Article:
Reportages on living environments



Thursday 08. February, 7:00 pm.

Friday 15th March, 8:00 pm.

Fotogalerie Friedrichshain

Helsingforser Pl. 1, 10243 Berlin


Opening Hours

Tue-Sat 14:00-18:00:
Thu 10:00-20:00


“Heimat” is a highly charged and controversial term in Germany. It is an abused term as well that is now also utilized by the far-right, neo-Nazi party (“Die Heimat”, formerly NPD).


“In recent decades, the word has served as a discursive weapon to right-wing populists and extremists who deny the right to exist to all those people who do not conform to their ideal. For example, the far-right NPD calls itself the “social ‘Heimat’ party”.11) 

And today it calls itself “Die Heimat”!


The term “Heimat” is also contradictory and ambiguous. It cannot be translated into any other language. In my mother tongue, for example, “Heimat” is translated as “at home”. There is also the German expression “zweite Heimat”, so there are several “Heimaten” in German.


The German word ‘Heimat’ simply means on one hand the place where you are born, grew up and live - the place where you are at home. Yet ‘Heimat’ also contains both, an ambiguity of meaning and a high emotional charge that can be lost in translation, and is frequently used by the far-right and neo-Nazi groups for ideological purposes. The German term “Heimat” can simply stand for the place or the area where you were born and grew up, or where you live. For many people, such a place never existed, or they had to leave it, or it was taken away from them.


We had exciting and lively discussions about the meaning of German word “Heimat” in class. Different and diverse interpretations of this term emerged. The students in the reportage photography project class at the Photocentrum of the Gilberto Bosques Community College Friedrichshain-Kreuzberg come from many different countries. Some are from East or West Germany. For everyone, “Heimat“ means something different. Not only the place where you were born and grew up is important, but also the emotional connection, from security to exclusion and displacement.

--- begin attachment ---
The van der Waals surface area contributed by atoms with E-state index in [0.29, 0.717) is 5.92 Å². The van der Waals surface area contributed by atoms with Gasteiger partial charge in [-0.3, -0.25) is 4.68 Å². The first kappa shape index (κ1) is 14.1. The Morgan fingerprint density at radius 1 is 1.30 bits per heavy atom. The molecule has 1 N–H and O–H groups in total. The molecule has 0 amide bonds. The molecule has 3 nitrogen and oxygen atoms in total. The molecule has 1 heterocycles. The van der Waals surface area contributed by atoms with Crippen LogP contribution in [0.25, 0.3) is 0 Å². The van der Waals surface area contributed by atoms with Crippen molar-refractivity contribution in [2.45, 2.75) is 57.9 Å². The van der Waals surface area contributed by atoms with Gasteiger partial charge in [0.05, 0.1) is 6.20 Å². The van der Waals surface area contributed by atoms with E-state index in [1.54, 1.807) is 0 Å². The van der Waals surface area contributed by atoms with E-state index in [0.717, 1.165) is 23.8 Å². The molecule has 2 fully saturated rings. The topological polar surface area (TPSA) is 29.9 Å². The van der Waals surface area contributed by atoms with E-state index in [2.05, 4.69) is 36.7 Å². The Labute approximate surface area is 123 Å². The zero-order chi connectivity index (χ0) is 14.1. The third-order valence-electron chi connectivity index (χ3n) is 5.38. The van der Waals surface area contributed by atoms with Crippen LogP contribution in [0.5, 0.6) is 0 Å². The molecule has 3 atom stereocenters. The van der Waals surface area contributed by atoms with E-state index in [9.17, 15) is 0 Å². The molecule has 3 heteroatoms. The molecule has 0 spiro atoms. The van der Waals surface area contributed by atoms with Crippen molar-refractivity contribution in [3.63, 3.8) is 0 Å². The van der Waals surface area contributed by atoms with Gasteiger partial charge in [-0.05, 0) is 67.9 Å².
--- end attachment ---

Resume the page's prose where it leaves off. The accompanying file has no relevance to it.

The photographers’ works show a wide variety of ways how “Heimaten” are experienced. A wide range of facets of people‘s lifes are presented. Where is the center of their life? How do people experience being displaced from their homes? How do people who fled war create a new home for themselves?


Do I have a "Heimat" now? I don't know.
But I feel at home where people can laugh at themselves.
Where people don't have to know everything better.
And above all, where you don't have to be right

1) Fatma Aydemir & Hengameh Yaghoobifarah: "Your homeland is our nightmare"

Ann-Christine Jansson, photojournalist, concept and direction

reportages on living environments

„Do not depict reality as it is, but describe it. A photo that is just an exact copy of the object will always just be a copy.“

Christer Strömholm, Swedish photographer 1918-2002

Photojournalism means approaching the foreign, getting involved and reacting to unforeseen situations. Above all, it means creating proximity to the counterpart, treating them with respect and revealing this. Images that are thus taken are a result of the tension between proximity and distance. Most importantly, Photojournalism means taking a position and clearly showing it in the photographic narratives.

Ann-Christine Jansson